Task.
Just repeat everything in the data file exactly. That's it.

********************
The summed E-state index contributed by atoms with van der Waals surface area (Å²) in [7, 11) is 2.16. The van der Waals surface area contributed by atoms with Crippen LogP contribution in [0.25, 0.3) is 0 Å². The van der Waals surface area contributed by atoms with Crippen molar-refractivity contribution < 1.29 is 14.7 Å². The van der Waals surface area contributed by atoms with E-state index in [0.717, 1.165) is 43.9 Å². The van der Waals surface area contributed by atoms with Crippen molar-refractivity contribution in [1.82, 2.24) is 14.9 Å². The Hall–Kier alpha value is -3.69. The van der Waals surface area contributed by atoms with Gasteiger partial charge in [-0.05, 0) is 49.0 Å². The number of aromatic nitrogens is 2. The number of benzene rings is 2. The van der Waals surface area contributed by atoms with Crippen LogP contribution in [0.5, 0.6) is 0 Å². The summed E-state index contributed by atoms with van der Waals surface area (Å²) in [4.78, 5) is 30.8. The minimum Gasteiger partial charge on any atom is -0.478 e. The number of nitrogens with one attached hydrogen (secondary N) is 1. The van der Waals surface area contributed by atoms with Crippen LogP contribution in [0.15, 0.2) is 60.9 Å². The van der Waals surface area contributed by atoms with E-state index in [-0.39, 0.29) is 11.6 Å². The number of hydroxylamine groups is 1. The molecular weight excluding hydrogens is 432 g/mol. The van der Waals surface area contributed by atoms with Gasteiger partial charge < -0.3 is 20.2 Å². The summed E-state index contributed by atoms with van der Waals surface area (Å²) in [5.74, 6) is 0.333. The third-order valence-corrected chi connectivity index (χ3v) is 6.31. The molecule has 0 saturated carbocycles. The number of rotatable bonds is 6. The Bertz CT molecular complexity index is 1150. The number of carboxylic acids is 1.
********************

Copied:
The summed E-state index contributed by atoms with van der Waals surface area (Å²) in [7, 11) is 2.16. The van der Waals surface area contributed by atoms with Crippen LogP contribution in [0.25, 0.3) is 0 Å². The van der Waals surface area contributed by atoms with Crippen molar-refractivity contribution < 1.29 is 14.7 Å². The van der Waals surface area contributed by atoms with E-state index in [0.717, 1.165) is 43.9 Å². The van der Waals surface area contributed by atoms with Crippen molar-refractivity contribution in [1.82, 2.24) is 14.9 Å². The Hall–Kier alpha value is -3.69. The van der Waals surface area contributed by atoms with Gasteiger partial charge in [-0.05, 0) is 49.0 Å². The number of aromatic nitrogens is 2. The number of benzene rings is 2. The van der Waals surface area contributed by atoms with Crippen LogP contribution in [0.5, 0.6) is 0 Å². The summed E-state index contributed by atoms with van der Waals surface area (Å²) in [4.78, 5) is 30.8. The minimum Gasteiger partial charge on any atom is -0.478 e. The number of nitrogens with one attached hydrogen (secondary N) is 1. The van der Waals surface area contributed by atoms with Crippen LogP contribution in [0.15, 0.2) is 60.9 Å². The van der Waals surface area contributed by atoms with E-state index in [-0.39, 0.29) is 11.6 Å². The number of hydroxylamine groups is 1. The molecular weight excluding hydrogens is 432 g/mol. The van der Waals surface area contributed by atoms with Gasteiger partial charge < -0.3 is 20.2 Å². The summed E-state index contributed by atoms with van der Waals surface area (Å²) in [5.74, 6) is 0.333. The third-order valence-corrected chi connectivity index (χ3v) is 6.31. The molecule has 0 saturated carbocycles. The number of rotatable bonds is 6. The Bertz CT molecular complexity index is 1150. The number of carboxylic acids is 1.